2020 has forevermore changed medicine. Whether you were a frontline provider or a provider whose work routine was otherwise delayed, put on hold, or otherwise impacted, you had to adapt to the unprecedented conditions.
For many physicians, that meant dipping into retirement, rainy-day savings and/or finding alternative sources of income. Pivoting was the name of the game. So that’s what we did.
Interestingly enough, some of us found ourselves in telehealth.
As an ER physician, I too, found myself in unusual circumstances. I had already protected myself with alternative sources of income-aside from the typical brick-and-mortar emergency work I was trained to practice. I worked in industry, dabbled in some consulting, and did some paid mentoring. But ultimately, it was telehealth that found me most intrigued.
My journey into telehealth actually started serendipitously. A recruiter reached out to me through email, and for whatever reason, I ended up responding to the message. Initially, I was hesitant- after all, to me, the uncharted territory of telehealth mediolegal was intimating as much as learning another system and EMR was also exhausting to think about. But I took a chance.
Fast forward, and I’ve now been with my telehealth company for over a year. Details about the job itself could be another entire blog post. But what I will say about the experience is this: telehealth has significantly reduced my burnout and improved my overall wellness. It offers me flexibility to take my shifts from anywhere in the country (potentially in the world) and to still practice medicine. It allows me to maintain some sort of autonomy over my work and life. And it gives me back the face-to-face and one-on-one time with patients that I crave at my regular brick-and-mortar job. Time I am so often not afforded because of patient volumes and other work-related constraints. For me, telehealth literally brought the doctor-patient relationship back to the bedside. And for that opportunity, I am grateful. Telehealth has abated my burnout.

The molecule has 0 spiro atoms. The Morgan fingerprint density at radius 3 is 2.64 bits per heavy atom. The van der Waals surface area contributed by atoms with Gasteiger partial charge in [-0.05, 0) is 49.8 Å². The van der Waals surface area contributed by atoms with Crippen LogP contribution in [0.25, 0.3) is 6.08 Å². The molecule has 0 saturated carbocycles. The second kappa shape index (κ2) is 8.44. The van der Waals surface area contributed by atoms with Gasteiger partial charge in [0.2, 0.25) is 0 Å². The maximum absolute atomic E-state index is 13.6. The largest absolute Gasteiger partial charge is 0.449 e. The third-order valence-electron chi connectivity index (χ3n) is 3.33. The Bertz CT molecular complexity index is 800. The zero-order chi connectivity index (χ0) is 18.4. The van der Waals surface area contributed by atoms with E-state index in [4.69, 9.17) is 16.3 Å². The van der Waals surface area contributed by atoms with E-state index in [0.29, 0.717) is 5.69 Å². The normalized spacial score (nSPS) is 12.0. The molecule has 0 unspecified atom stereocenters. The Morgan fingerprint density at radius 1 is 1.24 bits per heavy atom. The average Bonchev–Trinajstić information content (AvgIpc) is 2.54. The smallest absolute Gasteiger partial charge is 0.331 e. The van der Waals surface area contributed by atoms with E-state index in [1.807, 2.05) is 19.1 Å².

Medicine has no doubt changed and will continue to change in these unprecedented times. This is true for all specialties, and especially true for the emergency room physician. I hope to have a career that will last me through the coming decades. But I also know that there needs to be sustainability for me as a provider, and more importantly for me as a human.
For me, burnout is avoided when I feel like I have more control over my schedule/time, when I feel like my quality of care isn’t impeded by the demands of the electronic health record or patient volume-to-doctor ratios, and when I feel fairly compensated for my work. Telehealth offers me many of these advantages and has been the most unexpected light in a recently dark tunnel.